Posts Tagged ‘salt’

Kitchen Tips Tuesday: Take It With A Pinch Of Salt

August 2, 2016

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Adding a pinch of salt to a bucket of ice helps to keep it from melting quickly.

This sounds counter-intuitive, since we salt the pavement in the winter to melt the ice. Yet, adding a little water and salt to a cooler full of ice helps keep the ice cold for a longer period of time. The reason?
Salt lowers the freezing point of water. Once the water temperature dips below the requistite zero degrees fahrenheit, it serves to keep the vessel cool. While the ice may in fact melt, the water temperature will remain cool.

Next time you fill an ice bucket to keep wine or beer cold, try adding some cold salt water and see what happens.

Photo: Glasshouse Images

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Unrecipe of the Week: Nut Butter

January 11, 2016

 

1635400235_compI loathe peanut butter. I always have and always will. I remember being at a friend’s house when I was a little girl, and the babysitter said that we couldn’t leave the table until we finished our lunch. Not wanting to insult her “cooking,” I sat there for hours until she finally sent us away. I just couldn’t bring myself to eat that sticky muck, slathered with jelly and smeared inside that gummy white bread that stuck to the roof of my mouth and was so hard to swallow. I still don’t really care for the stuff, but I have managed to make amends with almond butter. Pure, salted almond butter with nothing else in it. I put it on an apple or a banana to add protein to my meal. When it is in its purest state, I can eat it with a spoon right out of the jar if I let myself.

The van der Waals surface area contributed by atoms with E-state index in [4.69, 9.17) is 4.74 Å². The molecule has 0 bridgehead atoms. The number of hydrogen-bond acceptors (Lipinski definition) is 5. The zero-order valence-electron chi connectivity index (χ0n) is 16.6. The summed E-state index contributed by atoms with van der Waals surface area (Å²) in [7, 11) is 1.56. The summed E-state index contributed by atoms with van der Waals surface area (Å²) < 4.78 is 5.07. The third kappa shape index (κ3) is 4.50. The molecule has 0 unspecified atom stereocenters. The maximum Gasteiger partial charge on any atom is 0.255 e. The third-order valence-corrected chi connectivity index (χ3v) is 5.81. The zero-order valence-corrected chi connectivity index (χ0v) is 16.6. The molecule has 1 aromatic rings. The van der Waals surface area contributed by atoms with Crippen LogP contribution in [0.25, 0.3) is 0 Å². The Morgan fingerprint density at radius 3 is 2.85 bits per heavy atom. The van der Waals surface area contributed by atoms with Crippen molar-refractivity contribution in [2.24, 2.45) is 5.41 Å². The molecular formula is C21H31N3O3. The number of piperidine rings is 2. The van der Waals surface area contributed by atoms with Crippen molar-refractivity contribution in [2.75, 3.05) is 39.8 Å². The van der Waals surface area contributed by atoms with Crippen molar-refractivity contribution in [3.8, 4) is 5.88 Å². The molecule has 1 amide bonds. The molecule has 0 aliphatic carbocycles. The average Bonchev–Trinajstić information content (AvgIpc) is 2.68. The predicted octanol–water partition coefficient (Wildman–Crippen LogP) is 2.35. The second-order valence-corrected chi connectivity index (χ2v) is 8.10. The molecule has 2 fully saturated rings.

I think the key here is purity. When you can taste just the freshly roasted nuts, and the consistancy is not gummy, it can be delicous. The common commercial brands contain sugar, molasses, hydrogenated vegetable oil, and mono and diglycerides. This contains just nuts. It doesn’t really need anything else.

You can buy great alternative nut butters in many supermarkets that are pure, and some supply the machine to grind your own peanut butter. I am partial to Trader Joe’s brand of almond butter. You can also make your own in a matter of minutes if you have a food processor or a super strong blender.

Homemade Nut Butter:

Place roasted nuts* into the bowl of the food processor. Pulse the nuts until they are completely chopped. Continue running the machine constantly for several minutes, pausing to scrape the sides with a rubber spatula. Process until the nuts go from grainy, to smooth. This could take about 5 minutes, depending on the amount of nuts, and the strength of the machine. If you like it chunky, add a little more of the nuts at the end, and pulse until they are finely chopped and distributed throughout the nut butter. Store nut butter in an airtight jar and refrigerate until ready to enjoy!